Vicarious Visions' take on Crash Bandicoot N. Sane Trilogy has been met with some praise, some criticism, some scorn and some comparisons to the original trilogy on the PlayStation One, because some people think that it might be harder than the 20-year-old platformers originally were.
Polygon collected a number of different sources and feedback on the situation, reporting that some gamers have found that the controls and mechanics of Crash Bandicoot N. Sane Trilogy aren't quite on par to what they were in the original game on the PSX.
PlayStation 4 gamers have been reporting that Crash and Coco, the two playable characters in the game, have been slipping and running into problems with the platforming in the original Crash Bandicoot game. Some people thought that it was because Vicarious Visions limited the frame-rate to only 30fps. However, keep in mind that the original Crash Bandicoot ran at sub-30fps on the PSX, and in some cases would drop down even further. While this issue could affect input latency and response timing, it turns out that the frame-rate was actually not the issue and it was something a bit more ingrained to the game's mechanics.
According to Polygon, one user on Twitter managed to do a side-by-side comparison to show the difference in physics and why this issue is occurring during gameplay.
On Twitter, the user DingDongVG did a side-by-side comparison showcasing that the physics is what changed between the new game and the old one.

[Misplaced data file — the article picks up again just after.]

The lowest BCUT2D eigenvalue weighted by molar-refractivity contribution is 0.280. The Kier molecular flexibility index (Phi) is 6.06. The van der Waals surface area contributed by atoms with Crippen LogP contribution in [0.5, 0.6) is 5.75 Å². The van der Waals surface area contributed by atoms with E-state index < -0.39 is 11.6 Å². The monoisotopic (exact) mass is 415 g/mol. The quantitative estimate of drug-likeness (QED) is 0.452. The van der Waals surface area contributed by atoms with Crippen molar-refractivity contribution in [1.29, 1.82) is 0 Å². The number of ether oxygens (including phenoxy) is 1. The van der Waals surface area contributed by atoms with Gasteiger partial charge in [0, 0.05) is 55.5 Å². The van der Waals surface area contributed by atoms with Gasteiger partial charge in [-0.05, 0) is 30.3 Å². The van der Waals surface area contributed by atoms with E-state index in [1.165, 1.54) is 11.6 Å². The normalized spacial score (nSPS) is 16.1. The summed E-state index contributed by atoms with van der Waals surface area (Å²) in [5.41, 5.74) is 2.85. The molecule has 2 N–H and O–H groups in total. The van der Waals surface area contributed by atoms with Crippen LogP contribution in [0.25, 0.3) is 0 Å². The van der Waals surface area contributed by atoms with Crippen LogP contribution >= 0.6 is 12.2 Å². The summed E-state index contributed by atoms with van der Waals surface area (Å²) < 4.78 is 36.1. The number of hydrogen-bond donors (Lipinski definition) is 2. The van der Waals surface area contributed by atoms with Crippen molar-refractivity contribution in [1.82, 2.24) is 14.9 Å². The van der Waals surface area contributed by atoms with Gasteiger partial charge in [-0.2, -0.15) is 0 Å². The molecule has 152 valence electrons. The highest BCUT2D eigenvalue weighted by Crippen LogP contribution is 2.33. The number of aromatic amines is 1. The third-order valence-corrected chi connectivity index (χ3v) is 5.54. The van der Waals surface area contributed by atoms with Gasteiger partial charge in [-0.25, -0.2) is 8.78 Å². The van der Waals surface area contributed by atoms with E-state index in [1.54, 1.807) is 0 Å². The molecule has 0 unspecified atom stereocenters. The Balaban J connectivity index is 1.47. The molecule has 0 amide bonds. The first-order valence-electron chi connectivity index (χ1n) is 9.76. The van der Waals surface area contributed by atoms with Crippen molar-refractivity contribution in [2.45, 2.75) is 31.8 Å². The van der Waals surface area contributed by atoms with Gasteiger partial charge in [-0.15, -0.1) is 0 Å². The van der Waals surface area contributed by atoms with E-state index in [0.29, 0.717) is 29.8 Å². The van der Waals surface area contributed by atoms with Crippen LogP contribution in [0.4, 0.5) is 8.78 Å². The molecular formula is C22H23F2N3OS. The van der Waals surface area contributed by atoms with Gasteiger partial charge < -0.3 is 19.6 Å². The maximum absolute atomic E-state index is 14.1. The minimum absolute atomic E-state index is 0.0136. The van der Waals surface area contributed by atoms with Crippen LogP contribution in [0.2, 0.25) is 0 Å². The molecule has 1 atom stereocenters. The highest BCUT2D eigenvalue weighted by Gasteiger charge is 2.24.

In the comparison, we can see that crash has a consistent float variable when jumping, ensuring that he jumps and lands at a constant rate. If you notice in the remake of the game, Crash has more "realistic" physics, gaining height and distance off the start of the jump, while accelerating and gaining momentum from the fall, creating a slightly different physical variable to the way the character controls.
This is usually what's referred to as actor gravity deceleration. When you're making a character (or actor) in a game, most newer engines automatically have deceleration variables setup so that when a character jumps, their momentum accelerates, has a slight deceleration at the height of the jump, and then accelerates again on the fall. There's also momentum deceleration on landings, usually causing the character to slide to a stop instead of instantly stopping.
In the old games Crash had no "momentum" variables so to speak, so he would start and stop on jumps and falls at a constant rate and usually start and stop instantaneously. In the newer game -- as pointed out by Polygon -- the Unity 3D game engine features physics-based variables, which has resulted in players slightly slipping off platforms, sliding off edges, and barely missing some platforms.
Additionally, some users pointed out that the collision box went from a rectangular design in the old games to a more "pill-shaped" design in the newer games, requiring slightly more precision to make jumps and land on platforms. It's amazing that sometimes newer technology can actually make older games harder based on their more "realistic" properties. Some players have had a tough time with Crash Bandicoot N. Sane Trilogy due to these changes, while others are quite welcoming of it. In a way, however, it has definitely made the game slightly more difficult for some players to adjust to.
Staff Writer at CinemaBlend.
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